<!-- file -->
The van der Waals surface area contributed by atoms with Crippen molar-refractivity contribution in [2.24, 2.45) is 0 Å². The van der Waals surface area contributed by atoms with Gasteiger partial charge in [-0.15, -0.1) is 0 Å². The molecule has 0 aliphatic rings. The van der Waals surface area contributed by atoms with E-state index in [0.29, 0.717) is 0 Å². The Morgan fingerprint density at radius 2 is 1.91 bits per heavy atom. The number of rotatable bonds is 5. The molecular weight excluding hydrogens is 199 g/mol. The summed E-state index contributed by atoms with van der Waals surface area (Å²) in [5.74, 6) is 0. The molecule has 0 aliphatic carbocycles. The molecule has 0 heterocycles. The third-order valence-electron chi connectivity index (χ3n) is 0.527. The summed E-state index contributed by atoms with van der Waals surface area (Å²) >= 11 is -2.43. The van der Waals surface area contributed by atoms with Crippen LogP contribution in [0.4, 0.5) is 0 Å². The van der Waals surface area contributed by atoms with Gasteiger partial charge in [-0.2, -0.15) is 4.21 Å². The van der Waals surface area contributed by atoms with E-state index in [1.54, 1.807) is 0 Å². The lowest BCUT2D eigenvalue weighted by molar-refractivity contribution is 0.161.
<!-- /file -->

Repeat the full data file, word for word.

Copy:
The van der Waals surface area contributed by atoms with Crippen molar-refractivity contribution in [2.24, 2.45) is 0 Å². The van der Waals surface area contributed by atoms with Gasteiger partial charge in [-0.15, -0.1) is 0 Å². The molecule has 0 aliphatic rings. The van der Waals surface area contributed by atoms with E-state index in [0.29, 0.717) is 0 Å². The Morgan fingerprint density at radius 2 is 1.91 bits per heavy atom. The number of rotatable bonds is 5. The molecular weight excluding hydrogens is 199 g/mol. The summed E-state index contributed by atoms with van der Waals surface area (Å²) in [5.74, 6) is 0. The molecule has 0 aliphatic carbocycles. The molecule has 0 heterocycles. The third-order valence-electron chi connectivity index (χ3n) is 0.527. The summed E-state index contributed by atoms with van der Waals surface area (Å²) >= 11 is -2.43. The van der Waals surface area contributed by atoms with Crippen LogP contribution in [0.4, 0.5) is 0 Å². The van der Waals surface area contributed by atoms with Gasteiger partial charge in [-0.2, -0.15) is 4.21 Å². The van der Waals surface area contributed by atoms with E-state index in [1.54, 1.807) is 0 Å². The lowest BCUT2D eigenvalue weighted by molar-refractivity contribution is 0.161.